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590TU Discussion

Welcome to the Discussion Page for CSE590TU. This is for general comments and announcements for the class. If you have a comment on a specific topic or lecture, please visit the lecture-specific page. Please use the + sign in the top of the screen to add comments to the page.

Talk on Does IT Matter for MS Employees

Nicholas Carr will be speaking on Does IT Matter on Thursday, Nov 4 in 113/1021. [apardoe]

IT Worker Demand and Outsourcing

I moved this thread to the "Outsourcing and its impact on innovation?" project idea discussion page so that we can concentrate the discussion on the impact of outsourcing in one place.

Fair use: parody vs. satire

(This is about a reading for lecture 4, but there isn't a section for that yet ...)

The "fair use" section in Ch. 7 of Chasing Moore's Law mentions satire as an example of such. Did they mean parody? I first learned there was a distinction a couple weeks back when JibJab's This Land (Sue You: This Song Is Our Song [1]) was released. From what I understand, a parody uses the source material to comment on the source material. A satire uses the source material to comment on something else.

I am a little confused on what is fair use, though. I think parody is always fair use. From what I heard around JibJab's case, satire is never fair use. Searching on [2], I got the impression that there was no meaningful distinction. Wikipedia [3] suggests that satire can be fair use [4], depending on circumstances, but has a tougher burden of proof because "the satirist's ideas are capable of expression without the use of the other particular work" [5].

So when, if ever, is satire fair use?

Jim Jantos: It is my understanding that parody takes aim at the copyrighted work, while satire borrows from the copyrighted work but aims at some other target.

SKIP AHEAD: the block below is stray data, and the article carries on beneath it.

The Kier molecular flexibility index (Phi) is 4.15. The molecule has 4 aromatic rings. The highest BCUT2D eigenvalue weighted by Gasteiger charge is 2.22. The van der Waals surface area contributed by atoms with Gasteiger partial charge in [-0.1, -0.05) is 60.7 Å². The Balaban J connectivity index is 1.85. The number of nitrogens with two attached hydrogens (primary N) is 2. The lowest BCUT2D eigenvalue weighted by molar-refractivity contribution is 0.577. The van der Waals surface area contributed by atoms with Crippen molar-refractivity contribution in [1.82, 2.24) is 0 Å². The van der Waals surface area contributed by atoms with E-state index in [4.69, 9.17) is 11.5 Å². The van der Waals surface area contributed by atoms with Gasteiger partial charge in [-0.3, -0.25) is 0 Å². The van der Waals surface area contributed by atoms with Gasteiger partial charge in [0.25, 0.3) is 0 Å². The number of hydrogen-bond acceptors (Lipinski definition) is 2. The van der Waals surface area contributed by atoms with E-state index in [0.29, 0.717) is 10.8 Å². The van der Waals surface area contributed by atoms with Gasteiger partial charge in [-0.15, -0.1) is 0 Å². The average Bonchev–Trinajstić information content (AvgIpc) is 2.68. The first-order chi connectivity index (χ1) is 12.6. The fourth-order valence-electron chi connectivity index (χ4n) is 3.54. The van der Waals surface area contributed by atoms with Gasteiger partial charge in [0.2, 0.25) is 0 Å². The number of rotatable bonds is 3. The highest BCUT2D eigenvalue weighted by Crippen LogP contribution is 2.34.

There is no presumption of fair use with respect to parody or satire. Based on the result of the Supreme Court case Campbell v. Acuff-Rose Music, Inc. ("Oh Pretty Woman" Roy Orbison song parodied by 2 Live Crew - Supreme Court held: fair use), one may conclude that all transformative parody will likely be deemed fair use under section 107. However, the Supreme Court emphasized that parodies are not entitled to a fair use presumption and that each fair use factor under section 107 must be analyzed based on the context of the situation.

Therefore, the fair use implications of parody and satire must be made on a case by case basis analyzing the four fair use factors of Section 107: (1) the purpose and character of the use, including whether such use is of a commercial nature or is for nonprofit educational purpose; (2) the nature of the copyrighted work; (3) the amount and substantiality of the portion used in relation to the copyrighted work as a whole; and (4) the effect of the use upon the potential market for or value of the copyrighted work.

Looking at the factors, parody requires the original copyrighted work to make its point by defininition, and therefore a parody has a basis to use the original work. However, satire theoretically can stand on its own without the copyrighted work, which requires some justification for the act of using the copyrighted work in the first instance.

IT & Health care

Here is an op-ed piece in the Washington Post by Senators Bill Frist and Hillary Clinton about How to Heal Health Care. (They encourage the use of IT.)

Can others attend the Carr talk at MSFT?